Pulling people in

How the Mechanical Contracting Education and Research Foundation is recruiting the industry’s next generation.

The mission of the Mechanical Contracting Education and Research Foundation (MCERF) is to articulate and fund the mechanical contracting industry’s critical human resource and research needs. To achieve this, MCERF, in conjunction with The Mechanical Contractors Association of American (MCAA), cultivates and supports activities that allow professionals in the mechanical contracting industry to succeed in business.

Some of the leaders of MCAA, which was founded in 1889 to service firms in the heating, air conditioning, refrigeration, plumbing, piping, and mechanical markets, wanted to put together a foundation to raise money to fund and support programs. The foundation was officially formed in 1989, and its leadership began calling on local associations across the country as resources. In 2002, the foundation name was changed from the Mechanical Contracting Foundation to its current name.

Today, MCERF’s Board of Trustees is made up of contractors, manufacturers, suppliers, and college faculty members. The foundation is led by its president Mark Rogers, COO of West Chester Mechanical Contractors, Inc., and executive director, Dennis Langley, who is also an MCAA staff member.

The foundation is supported by donations from a variety of supporters including individual contractors, contracting businesses, and manufacturers. Historically, the foundation focused its funding on the development and distribution of educational materials, such as trend reporting publications, print booklets, and e-books for products and methods. Over the last two years, however, MCERF shifted its fundraising focus from servicing existing industry professionals to the recruitment and retention of students and young adults enrolled in academic programs in engineering and construction management.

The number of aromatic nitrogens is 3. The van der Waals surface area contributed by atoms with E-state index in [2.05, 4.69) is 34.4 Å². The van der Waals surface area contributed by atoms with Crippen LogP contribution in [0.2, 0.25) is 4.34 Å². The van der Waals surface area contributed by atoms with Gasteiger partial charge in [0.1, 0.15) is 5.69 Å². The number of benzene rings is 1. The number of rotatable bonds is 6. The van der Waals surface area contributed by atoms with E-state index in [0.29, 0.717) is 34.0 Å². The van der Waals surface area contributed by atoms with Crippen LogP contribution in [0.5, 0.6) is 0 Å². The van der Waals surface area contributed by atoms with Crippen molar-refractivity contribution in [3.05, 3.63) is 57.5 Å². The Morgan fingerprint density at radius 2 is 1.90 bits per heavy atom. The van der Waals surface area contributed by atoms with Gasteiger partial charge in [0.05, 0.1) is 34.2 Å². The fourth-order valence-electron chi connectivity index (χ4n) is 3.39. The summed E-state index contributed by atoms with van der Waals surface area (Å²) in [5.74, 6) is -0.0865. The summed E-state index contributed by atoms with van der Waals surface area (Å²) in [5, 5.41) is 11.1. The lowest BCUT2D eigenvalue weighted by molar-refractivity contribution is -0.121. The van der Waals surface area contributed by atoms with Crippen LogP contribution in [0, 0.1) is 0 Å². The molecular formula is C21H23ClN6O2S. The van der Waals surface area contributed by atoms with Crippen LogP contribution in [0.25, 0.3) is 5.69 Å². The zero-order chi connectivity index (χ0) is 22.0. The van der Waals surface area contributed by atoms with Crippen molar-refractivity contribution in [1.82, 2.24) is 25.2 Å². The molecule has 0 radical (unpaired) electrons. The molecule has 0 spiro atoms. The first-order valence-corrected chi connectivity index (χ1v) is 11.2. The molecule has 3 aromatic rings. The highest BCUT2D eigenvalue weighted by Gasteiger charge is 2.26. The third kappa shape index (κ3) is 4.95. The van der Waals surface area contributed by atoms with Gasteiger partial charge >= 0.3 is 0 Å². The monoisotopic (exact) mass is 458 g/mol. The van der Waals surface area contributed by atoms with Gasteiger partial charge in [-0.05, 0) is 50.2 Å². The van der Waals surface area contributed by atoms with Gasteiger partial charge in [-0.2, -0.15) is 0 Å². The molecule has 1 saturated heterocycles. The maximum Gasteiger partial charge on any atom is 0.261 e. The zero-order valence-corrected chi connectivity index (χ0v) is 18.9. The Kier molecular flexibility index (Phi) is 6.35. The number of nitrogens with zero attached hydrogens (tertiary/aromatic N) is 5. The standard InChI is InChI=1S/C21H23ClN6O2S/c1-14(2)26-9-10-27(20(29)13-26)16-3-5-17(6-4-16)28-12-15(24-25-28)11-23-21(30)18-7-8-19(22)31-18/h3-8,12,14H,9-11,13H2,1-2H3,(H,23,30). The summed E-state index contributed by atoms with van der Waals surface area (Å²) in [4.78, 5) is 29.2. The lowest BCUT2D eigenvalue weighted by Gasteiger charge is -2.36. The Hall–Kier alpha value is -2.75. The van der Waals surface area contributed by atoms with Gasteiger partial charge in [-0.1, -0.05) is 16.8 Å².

According to Langley, “In October of 2014, at a major summit that MCERF funded in conjunction with MCAA in New York, we assembled more than 30 of the finest faculty members in the construction management and engineering areas and asked them how we can do a better job of winning the hearts and minds of their brightest talent. The answer was unanimous, ‘Get them to come work with you and experience the industry through internships.’”

Over the past decade, MCERF and MCAA have supported 50 student chapters at colleges and universities ranging from Purdue University to Milwaukee School of Engineering. Each student chapter is set up with a faculty advisor, usually a professor or instructor at the school, who leads the group. Annually, chapters are invited to a two-day summit that exposes students to the mechanical construction, plumbing, and service industries. Students exchange ideas on chapter development and learn about career opportunities within the mechanical construction industry as well as how to find them. MCAA members are encouraged to attend to evaluate future potential professionals for full-time positions.

At the summit, a mini-competition using a mock project is conducted. The competition gives students a chance to compete, and also allows them to form and work on ad hoc project teams, which is something that happens frequently in the “real world” of construction. It also prepares them for the MCAA “Final Four” Student Chapter Competition that is held each year at the association’s annual convention.

Introducing four finalist projects to assembled students and faculty is the concluding activity of the convention competition. For the competition, a complex, sophisticated request for proposal (RFP) is presented to each of MCAA’s student chapters and each chapter that wishes to take up the challenge must respond by an established deadline. Once all submissions are in, MCAA contractor judges get together at the association’s headquarters, in Rockville, Md., to meticulously go through and score each one. The four highest scoring teams go head to head at the MCAA convention on the “big stage,” complete with lights, monitors, timers, microphones and video recording.

The most recent summit took place October 1-3, in Cleveland, Ohio. The “Final Four” will compete and receive recognition at an awards breakfast during the MCAA Convention in March 2016.

While the summit and student competition have helped MCERF educate students about the mechanical contracting industry and create buzz on school campuses, it has not completely sold young people on joining the industry.